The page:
FOR IMMEDIATE RELEASE—-
Press Contact: Isaac Ontiveros
Prisoner Hunger Strike Solidarity
Office: 510 444 0484
Cell: 510 517 6612
Oakland – On Monday, September 26, 2011, prisoners at both Pelican Bay and Calipatria State Prisons will resume hunger strike that last most of last July in continued protest of the inhumane conditions of their confinement, including long term solitary confinement and the widely-condemned practices of gang validation and debriefing. Despite international public outcry as well as legislative intervention in California, prisoners have stated CDCR has yet to make any substantial changes to their policies and has failed to keep up negotiation promises made when the strike was suspended in July.
“This is far from over and once again, hopefully for the last time, we will be risking our lives via a peaceful hunger strike on Sept 26, 2011 to force positive changes” writes Mutope Duguma (aka, James Crawford), a prisoner in the Pelican Bay SHU and a representative of the hunger strikers, “for 21 1/2 years we have been quietly held in Pelican Bay State Prison solitary confinement under some of the most horrible conditions known to man. So we continue to struggle to be treated like decent human beings.”
Prisoners in the Pelican Bay SHU will be joined on strike by prisoners in the Administrative Segregation (Ad-Seg) Unit at Calipatria State Prison, located in California’s southeast-most county. Ad-Seg Units are similar to SHUs in that they place prisoners in solitary confinement for long periods of time. In addition, prisoners at Calipatria are also subject to the same gang validation and indeterminate sentencing practices at the center of this past summer’s strike. Many prisoners marked as gang members at Calipatria are kept in Ad-Seg units for years before being transfered to Pelican Bay. “Several hundred prisoners in Administration Segregation Units at Calipatria State Prison have been validated or given an indefinite SHU term and majority of the men have been waiting three to four years in administration segregation to be transferred to the Pelican Bay SHU,” says Kendra Casteneda who has a family member at Calipatria, “The men at Calipatria are striking because the same conditions that exist at Pelican Bay exist in prisons throughout California.”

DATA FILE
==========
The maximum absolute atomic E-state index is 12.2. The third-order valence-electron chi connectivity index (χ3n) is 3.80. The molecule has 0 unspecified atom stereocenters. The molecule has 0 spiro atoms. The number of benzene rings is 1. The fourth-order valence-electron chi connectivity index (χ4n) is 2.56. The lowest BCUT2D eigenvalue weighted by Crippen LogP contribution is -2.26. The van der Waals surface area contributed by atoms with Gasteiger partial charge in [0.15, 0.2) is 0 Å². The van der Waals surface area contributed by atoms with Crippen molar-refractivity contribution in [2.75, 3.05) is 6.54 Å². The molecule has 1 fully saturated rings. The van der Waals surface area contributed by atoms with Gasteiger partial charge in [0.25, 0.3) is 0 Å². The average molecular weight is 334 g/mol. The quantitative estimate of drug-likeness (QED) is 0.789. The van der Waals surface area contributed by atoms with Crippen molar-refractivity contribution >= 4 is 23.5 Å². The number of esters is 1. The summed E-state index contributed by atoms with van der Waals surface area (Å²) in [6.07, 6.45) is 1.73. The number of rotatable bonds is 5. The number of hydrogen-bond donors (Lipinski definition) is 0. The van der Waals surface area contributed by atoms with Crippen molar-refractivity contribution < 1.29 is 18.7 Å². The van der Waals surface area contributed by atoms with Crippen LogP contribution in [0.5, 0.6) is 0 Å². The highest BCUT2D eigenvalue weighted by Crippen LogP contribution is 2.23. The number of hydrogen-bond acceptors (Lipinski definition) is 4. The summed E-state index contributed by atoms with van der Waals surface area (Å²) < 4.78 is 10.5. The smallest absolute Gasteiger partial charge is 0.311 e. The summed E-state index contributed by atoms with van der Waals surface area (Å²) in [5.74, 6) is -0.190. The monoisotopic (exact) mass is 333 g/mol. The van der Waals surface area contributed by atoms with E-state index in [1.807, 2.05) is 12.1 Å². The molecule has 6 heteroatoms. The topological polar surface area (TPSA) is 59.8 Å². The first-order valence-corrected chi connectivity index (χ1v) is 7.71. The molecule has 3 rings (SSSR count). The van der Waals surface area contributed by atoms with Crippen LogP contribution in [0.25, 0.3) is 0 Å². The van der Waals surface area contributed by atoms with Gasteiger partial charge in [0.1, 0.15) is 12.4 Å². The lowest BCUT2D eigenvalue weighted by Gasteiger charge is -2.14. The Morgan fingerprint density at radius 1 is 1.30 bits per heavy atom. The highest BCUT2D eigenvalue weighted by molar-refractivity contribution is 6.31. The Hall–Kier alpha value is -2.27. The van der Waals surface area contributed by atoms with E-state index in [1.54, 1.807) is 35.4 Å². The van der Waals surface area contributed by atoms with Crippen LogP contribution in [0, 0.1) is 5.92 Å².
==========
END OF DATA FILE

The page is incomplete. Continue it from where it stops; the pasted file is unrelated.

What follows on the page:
California Department of Corrections (CDCR) officials seem to be preemptively cracking down on prisoners in anticipation of the strike and have publicly said they were preparing to take harsh actions against strikers. Illustrating the CDCR’s hard-line stance, Undersecretary of Operations Scott Kernan said in a recent interview, “If there are other instances of hunger strikes, I don’t think the Department will approach it the same way this time around.” Lawyers who have recently visited Pelican Bay have taken testimony from SHU prisoners who have been retaliated against by prison officials for their participation in this summer’s strike. “Prisoners are receiving serious disciplinary write-ups, usually reserved for serious rules violations, for things like talking in the library or not walking fast enough,” says Carol Strickman, a lawyer with Legal Services for Prisoners with Children, “It’s clear that prison officials are trying to intimidate these men and to make them ineligible for any privileges or changes that may be forced by the strike.”
This summer’s hunger strike saw widespread participation across the California prison system with at least 6,600 prisoners participating in more than a third of the state’s 33 prisons. National and international support led to a legislative hearing in the state’s capitol, where conditions in California’s Security Housing Units were scrutinized by state legislators and condemned by experts. Family members, advocates, and organizations have vowed to continue to support the prisoners in resuming their strike, and to help them in winning their demands.
For more information about the strike and for ongoing updates, please visit http://www.prisonerhungerstrikesolidarity.wordpress.com